Chapter 2 Fundamentals of compressed sensing (CS) reilly/ece712/Nasser_thesis... Chapter 2 Fundamentals

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  • Chapter 2

    Fundamentals of compressed

    sensing (CS)

    Compressed sensing or compressive sampling (CS) is a simple and efficient signal

    acquisition technique that collects a few measurements about the signal of interest

    and later uses optimization techniques for reconstructing the original signal from

    what appears to be an incomplete set of measurements [56]. Accordingly, CS can be

    seen as a technique for sensing and compressing data simultaneously (thus the name).

    The CS technique relies on two fundamental principals: 1) sparse representation of

    the signal of interest in some basis, which is called the representation basis; and

    2) incoherence between the sensing matrix and the representation basis. The terms

    sensing, sparsity, and incoherence will be defined in the next section.

    The objective of this chapter is to answer the following questions:

    1. Is it possible to design a sensing matrix with far fewer rows than columns to

    capture the main information in the measured signal?

    2. What is the sufficient number of measurements (rows of the sensing matrix)


  • Ph.D. Thesis - Nasser Mourad McMaster - Electrical & Computer Engineering

    List of symbols

    Φ Sensing matrix.

    Ψ Dictionary matrix.

    N Null space. δk The isometry constant.

    x The vector of measurements of length m.

    s Sparse solution vector of length n.

    s∗ The true sparse vector.

    ŝ An estimate of s∗.

    s∗l The vector s ∗ with all but the l-largest entries set to zero.

    sk An estimate of s ∗ at the kth iteration.

    W k A diagonal weightng matrix at the kth iteration.

    m The number of measurements (length of x).

    n Length of s.

    k The diversity of s∗.

    | · | Cardinality of a vector.

    such that the original signal can be reconstructed with high probability?

    3. What are the available techniques that can solve the inverse problem, i.e., re-

    constructing the original signal from the few measurements?

    2.1 Problem formulation

    In this section we present the mathematical formulation of the problem of compressed

    sensing. The following subsections present the formal definitions of some terminolo-

    gies that will be used in this chapter.


  • Ph.D. Thesis - Nasser Mourad McMaster - Electrical & Computer Engineering

    2.1.1 Compressed sensing

    In this subsection we present a formal description of ”compressed sensing”. Sensing of

    the time domain signal y(t) is defined as the process of collecting some measurements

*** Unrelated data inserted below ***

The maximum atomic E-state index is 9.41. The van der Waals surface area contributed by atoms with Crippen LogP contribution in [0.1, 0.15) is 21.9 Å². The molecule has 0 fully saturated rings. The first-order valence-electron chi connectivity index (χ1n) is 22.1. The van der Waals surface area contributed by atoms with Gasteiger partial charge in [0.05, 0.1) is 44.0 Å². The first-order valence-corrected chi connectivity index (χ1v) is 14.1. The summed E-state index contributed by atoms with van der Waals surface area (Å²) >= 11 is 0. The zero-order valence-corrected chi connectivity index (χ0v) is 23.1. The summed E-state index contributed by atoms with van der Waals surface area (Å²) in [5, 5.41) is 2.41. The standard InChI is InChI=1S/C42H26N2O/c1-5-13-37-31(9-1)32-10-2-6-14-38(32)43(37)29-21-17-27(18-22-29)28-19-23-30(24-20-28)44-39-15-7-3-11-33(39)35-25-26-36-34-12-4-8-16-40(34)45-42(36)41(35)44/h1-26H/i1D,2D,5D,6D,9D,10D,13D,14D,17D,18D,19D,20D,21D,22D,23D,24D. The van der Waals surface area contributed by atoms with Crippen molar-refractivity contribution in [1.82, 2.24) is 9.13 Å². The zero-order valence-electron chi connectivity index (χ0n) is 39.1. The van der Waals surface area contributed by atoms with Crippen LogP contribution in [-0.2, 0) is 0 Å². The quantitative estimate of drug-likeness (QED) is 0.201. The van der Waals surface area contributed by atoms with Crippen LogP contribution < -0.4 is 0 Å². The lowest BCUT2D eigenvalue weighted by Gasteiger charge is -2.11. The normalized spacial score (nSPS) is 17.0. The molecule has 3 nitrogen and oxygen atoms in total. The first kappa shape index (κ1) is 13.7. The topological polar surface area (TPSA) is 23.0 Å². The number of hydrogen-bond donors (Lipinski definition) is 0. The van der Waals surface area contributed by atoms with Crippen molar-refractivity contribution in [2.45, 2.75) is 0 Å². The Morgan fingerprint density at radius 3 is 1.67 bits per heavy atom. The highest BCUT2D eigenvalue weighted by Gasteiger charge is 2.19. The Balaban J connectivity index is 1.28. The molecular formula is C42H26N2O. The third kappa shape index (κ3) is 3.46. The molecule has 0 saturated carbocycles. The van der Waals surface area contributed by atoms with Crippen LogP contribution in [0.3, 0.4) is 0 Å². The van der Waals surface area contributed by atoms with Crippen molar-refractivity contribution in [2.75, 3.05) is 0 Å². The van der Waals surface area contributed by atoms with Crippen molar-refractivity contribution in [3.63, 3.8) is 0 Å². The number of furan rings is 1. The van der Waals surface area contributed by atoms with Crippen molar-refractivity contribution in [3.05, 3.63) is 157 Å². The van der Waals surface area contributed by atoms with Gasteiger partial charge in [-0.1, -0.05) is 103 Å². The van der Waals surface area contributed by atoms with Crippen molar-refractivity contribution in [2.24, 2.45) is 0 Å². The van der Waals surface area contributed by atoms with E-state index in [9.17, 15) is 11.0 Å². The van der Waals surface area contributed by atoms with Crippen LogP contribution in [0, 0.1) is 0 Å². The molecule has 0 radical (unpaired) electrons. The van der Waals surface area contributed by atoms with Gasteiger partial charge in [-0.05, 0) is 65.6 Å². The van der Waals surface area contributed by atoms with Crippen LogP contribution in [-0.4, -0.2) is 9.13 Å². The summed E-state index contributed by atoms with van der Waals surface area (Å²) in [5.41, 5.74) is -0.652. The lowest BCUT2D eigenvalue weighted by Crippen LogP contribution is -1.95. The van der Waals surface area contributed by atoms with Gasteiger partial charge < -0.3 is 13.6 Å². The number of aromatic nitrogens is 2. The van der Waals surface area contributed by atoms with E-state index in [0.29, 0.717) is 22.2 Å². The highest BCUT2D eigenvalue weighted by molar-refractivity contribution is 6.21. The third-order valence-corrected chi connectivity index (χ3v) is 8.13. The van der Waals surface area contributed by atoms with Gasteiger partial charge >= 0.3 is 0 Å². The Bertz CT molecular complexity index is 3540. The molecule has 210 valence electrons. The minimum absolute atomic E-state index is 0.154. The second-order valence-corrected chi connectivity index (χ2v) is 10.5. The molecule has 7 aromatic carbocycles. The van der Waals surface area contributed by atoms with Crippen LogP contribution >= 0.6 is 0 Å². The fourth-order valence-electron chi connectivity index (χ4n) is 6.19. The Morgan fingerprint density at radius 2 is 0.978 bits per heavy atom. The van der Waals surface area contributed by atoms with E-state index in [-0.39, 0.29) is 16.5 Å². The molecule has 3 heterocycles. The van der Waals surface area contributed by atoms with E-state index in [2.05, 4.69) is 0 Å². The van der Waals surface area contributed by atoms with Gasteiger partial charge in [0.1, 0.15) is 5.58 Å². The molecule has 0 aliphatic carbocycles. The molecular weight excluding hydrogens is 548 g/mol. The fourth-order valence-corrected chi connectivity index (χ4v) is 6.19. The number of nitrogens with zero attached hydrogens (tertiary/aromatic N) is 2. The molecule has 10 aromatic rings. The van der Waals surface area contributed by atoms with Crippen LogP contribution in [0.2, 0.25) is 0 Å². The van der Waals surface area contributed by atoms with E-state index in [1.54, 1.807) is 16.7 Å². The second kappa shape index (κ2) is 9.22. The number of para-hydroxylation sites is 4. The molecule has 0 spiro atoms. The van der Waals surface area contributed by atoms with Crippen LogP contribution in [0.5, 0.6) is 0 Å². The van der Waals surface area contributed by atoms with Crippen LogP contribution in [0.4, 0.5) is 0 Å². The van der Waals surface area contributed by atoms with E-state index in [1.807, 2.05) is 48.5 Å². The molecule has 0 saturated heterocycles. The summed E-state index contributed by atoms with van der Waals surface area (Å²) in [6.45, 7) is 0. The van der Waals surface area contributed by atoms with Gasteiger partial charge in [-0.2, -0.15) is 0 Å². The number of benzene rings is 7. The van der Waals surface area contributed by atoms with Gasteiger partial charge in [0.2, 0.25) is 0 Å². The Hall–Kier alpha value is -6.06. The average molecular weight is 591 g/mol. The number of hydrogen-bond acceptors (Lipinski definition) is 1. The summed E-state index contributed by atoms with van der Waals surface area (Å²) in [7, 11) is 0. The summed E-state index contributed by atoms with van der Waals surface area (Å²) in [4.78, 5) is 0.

about y(t) by correlating y(t) with some sensing waveforms {φj(t)}, i.e.,

    xj = 〈y, φj〉, j = 1, 2, . . . , m. (2.1)

    Based on the sensing waveforms, the entries of the vector x have different interpre-

    tations. For example, if the sensing waveforms are sinusoids, then x is a vector of

    Fourier coefficients, and if the sensing waveforms are Dirac delta functions, then x is

    a vector of sampled values of y(t).

    To simplify the presentation of the CS technique we will restrict our attention to

    discrete signals y ∈ Rn. Accordingly, equation 2.1 can be rewritten in matrix form as

    x = Φy, (2.2)

    where the jth row of the sensing matrix Φ ∈ Rm×n is the discrete representation of the jth sensing function φj(t), and y ∈ Rn is the discrete representation of y(t). Based on this model, compressed sensing is defined as the sensing process for which

    the number m of available measurements is much smaller than the dimension n of

    the signal y. The problem associated with compressed sensing is that we have to

    solve an under–determined system of equations to recover the original signal y from

    the measurement vector x. However, since the number of equations is less than the

    number of unknowns, it is known that this system has infinitely many solutions , and

    thus it is necessary to impose constraints on the candidate solution to identify which

    of these candidate solutions is the desired one. A powerful constraint that can be

    used in this regard is the “sparsity” of the solution vector, which is defined in the

    next subsection.


  • Ph.D. Thesis - Nasser Mourad McMaster - Electrical & Computer Engineering

    2.1.2 Sparsity

    Before explaining the importance of the sparsity constraint in solving under-determined

    systems of equations, we present the following definitions [41]:

    • Sparsity = |{s[i] = 0}| = number of zero entries in s, where | · | denotes cardi- nality of a set.